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Seeing Molecular Vibrations: Chemical Imaging for Biomedicine

Release time:May 12, 2017 / Siying He

Topic:Seeing Molecular Vibrations: Chemical Imaging for Biomedicine    

Speaker:Min Wei(Columbia University)    

Date:May 15 at 10:00 PM    

Venue:Conference room 416, the hall of Yifu scientific center

 

Abstract:

Innovations in light microscopy have tremendously revolutionized the way researchers study biological systems. Although fluorescence microscopy is currently the method of choice for cellular imaging, it faces fundamental limitations such as the bulky fluorescent tags and limited multiplexing ability in the era of “omics”. In this seminar, I will present two chemical imaging strategies, respectively. First, we devised a live-cell Bioorthogonal Chemical Imaging platform suited for probing the dynamics of small bio-molecules, which cannot be effectively labeled by bulky fluorophores. This scheme couples the emerging stimulated Raman scattering microscopy with tiny and Raman-active vibrational probes (e.g., alkynes, nitriles and stable isotopes including 2H and 13C). Exciting biomedical applications such as imaging fatty acid metabolism related to lipotoxicity, glucose uptake and metabolism, drug trafficking, protein synthesis in brain, DNA replication, protein degradation, RNA synthesis and tumor metabolism will be presented. Second, we invented a super-multiplex optical imaging technique together with a matching reporter palette. We developed electronic pre-resonance stimulated Raman scattering (epr-SRS) microscopy, achieving exquisite vibrational selectivity with high versatility and sensitivity. Chemically, we created a unique vibrational palette consisting of novel dyes bearing conjugated and isotopically-edited triple bonds, each displaying a single epr-SRS peak in the cell-silent spectra window. Up to 24 resolvable colors are currently achieved with great potential for further expansion. Using this approach, we monitored DNA and protein metabolism in neuronal co-cultures and brain tissues. This super-multiplex optical imaging approach promises to facilitate untangling the intricate interactions in complex biological systems, and can also find broad applications in photonics and biotechnology in general.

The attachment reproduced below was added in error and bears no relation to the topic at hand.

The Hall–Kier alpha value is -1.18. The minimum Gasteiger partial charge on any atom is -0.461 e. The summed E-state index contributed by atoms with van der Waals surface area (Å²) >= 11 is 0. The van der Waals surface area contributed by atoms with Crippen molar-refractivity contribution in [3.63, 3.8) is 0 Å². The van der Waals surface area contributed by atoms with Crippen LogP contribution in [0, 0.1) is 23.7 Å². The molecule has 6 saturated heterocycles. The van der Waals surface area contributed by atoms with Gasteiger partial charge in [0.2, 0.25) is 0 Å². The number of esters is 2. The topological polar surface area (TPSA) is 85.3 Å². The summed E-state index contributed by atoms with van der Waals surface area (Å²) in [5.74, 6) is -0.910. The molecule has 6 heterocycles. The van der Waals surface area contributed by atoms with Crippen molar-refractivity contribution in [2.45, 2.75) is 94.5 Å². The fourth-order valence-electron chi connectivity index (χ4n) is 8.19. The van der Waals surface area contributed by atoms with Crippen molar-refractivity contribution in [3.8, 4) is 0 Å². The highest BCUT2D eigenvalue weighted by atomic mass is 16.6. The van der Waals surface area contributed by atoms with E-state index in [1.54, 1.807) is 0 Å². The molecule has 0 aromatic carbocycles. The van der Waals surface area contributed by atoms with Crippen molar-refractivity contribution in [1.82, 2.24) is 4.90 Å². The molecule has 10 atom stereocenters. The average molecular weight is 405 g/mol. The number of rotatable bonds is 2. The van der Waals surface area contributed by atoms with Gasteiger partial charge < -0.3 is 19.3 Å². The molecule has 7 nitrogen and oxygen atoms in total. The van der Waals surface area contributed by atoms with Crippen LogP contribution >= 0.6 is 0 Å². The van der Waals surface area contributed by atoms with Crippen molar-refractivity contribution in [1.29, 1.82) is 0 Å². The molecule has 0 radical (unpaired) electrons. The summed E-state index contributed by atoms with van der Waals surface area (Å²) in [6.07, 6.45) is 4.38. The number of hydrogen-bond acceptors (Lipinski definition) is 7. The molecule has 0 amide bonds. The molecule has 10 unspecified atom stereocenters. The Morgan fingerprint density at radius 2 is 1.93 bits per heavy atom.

Bio of the speaker:

Professor Wei Min graduated from Peking University with a Bachelor's degree of Chemistry in 2003.  He received his Ph.D. from Harvard University in 2008 studying single-molecule biophysics with Prof. Sunney Xie. After continuing his postdoctoral work in Xie group, Dr. Min joined the faculty of Department of Chemistry at Columbia University in 2010, and is promoted to Full Professor there in 2017. Dr. Min's current research interests focus on developing novel optical spectroscopy and microscopy technology to address biomedical problems. His contribution has been recognized by a number of honors, including the ACS Early Career Award in Experimental Physical Chemistry (2017), Coblentz Award of Molecular Spectroscopy (2017), Buck-Whitney Award of American Chemical Society (2015), Camille Dreyfus Teacher-Scholar Award (2015), George Fraenkel Fund Award (2014), Alfred P. Sloan Research Fellowship (2013), NIH Director's New Innovator Award (2012) and Faculty Finalist of Blavatnik Awards for Young Scientists of the New York Academy of Sciences (2012).    

 

School of Biological Science and Medical Engineering